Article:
He said the private sector should come up with more initiatives to develop further the local capital markets. The Minister’s sentiments were also shared by Martin Davies, Managing Director for Emerging Markets and Africa at Deloitte who has challenged the country to start dealing with its low manufacturing value add.

“How do we start to diversify beyond the single commodity economy,” quizzed Davies, adding that manufacturing increase is vital for low inequality across the country.

“Inequality results in bad public policy, as the state starts to believe and think they have to intervene more,” said Davies, highlighting that the country needs to move away from the absolute concept of state drive growth. Meanwhile, minister Matambo has applauded the private sector for leading economic dialogue in the country through events such as the BIHL Global Finance Summit.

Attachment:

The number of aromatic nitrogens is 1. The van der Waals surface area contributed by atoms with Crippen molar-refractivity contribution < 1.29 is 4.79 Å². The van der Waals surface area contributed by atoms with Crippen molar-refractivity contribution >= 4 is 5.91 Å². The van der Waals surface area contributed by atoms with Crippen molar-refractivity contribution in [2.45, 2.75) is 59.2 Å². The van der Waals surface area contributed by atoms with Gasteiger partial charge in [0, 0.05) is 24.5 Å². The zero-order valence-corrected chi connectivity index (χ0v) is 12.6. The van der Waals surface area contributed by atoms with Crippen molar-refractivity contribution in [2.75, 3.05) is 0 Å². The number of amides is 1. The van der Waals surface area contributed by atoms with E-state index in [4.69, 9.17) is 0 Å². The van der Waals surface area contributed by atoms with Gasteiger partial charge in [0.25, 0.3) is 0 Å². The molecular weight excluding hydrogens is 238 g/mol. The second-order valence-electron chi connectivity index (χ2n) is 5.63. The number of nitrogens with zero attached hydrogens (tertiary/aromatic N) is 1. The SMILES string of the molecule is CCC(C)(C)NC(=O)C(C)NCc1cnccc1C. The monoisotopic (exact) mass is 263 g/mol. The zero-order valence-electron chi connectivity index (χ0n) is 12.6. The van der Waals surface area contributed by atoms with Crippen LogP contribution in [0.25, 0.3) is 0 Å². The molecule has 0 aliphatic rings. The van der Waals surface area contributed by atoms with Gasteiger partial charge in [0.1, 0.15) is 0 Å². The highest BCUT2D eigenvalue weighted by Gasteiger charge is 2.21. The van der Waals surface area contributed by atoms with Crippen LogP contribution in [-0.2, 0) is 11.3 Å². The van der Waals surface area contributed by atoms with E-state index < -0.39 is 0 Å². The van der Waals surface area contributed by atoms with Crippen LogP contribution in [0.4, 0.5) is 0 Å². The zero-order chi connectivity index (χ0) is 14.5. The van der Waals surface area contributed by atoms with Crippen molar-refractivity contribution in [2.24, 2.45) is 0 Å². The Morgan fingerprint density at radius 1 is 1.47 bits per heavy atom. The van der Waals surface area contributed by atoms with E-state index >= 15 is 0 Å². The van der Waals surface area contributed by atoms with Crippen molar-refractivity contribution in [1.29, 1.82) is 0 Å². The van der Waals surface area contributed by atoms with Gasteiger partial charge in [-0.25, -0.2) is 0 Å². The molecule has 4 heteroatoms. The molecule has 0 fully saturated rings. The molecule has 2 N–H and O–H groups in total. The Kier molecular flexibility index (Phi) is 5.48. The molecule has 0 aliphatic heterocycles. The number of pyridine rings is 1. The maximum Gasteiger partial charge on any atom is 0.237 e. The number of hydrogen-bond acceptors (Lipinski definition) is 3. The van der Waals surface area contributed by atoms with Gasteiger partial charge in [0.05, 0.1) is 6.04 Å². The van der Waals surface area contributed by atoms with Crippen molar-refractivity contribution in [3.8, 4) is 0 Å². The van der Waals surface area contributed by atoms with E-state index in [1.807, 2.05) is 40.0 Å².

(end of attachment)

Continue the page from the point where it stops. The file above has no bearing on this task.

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First Lady advises women entrepreneurs

Keikantse Lesemela



First lady, Neo Masisi

First Lady, Neo Masisi has urged women entrepreneurs to bring change in the economic development of the country and the rest of Africa.

Speaking during the Lioness Lean in Africa breakfast on Friday, Masisi said women entrepreneurs are remarkable engines of economic growth and job creation. “I believe women entrepreneurs hold incredible potential and credentials on the continent because Africa has the highest percentage of women entrepreneurs in the world.

It is projected that millions of much needed jobs will be created over the next decade and these will be created predominantly through small businesses which are mostly run by women,” said Masisi.She highlighted that women entrepreneurs are also the most powerful engine for equitably distributing growth and they are also solutions for addressing inequality on the continent.

“It is a proven fact that for many generations, women understand the simple concept of barter and commerce. These are the role models of our past and our present and they will continue to inspire new generations to do more for business to grow,” she said.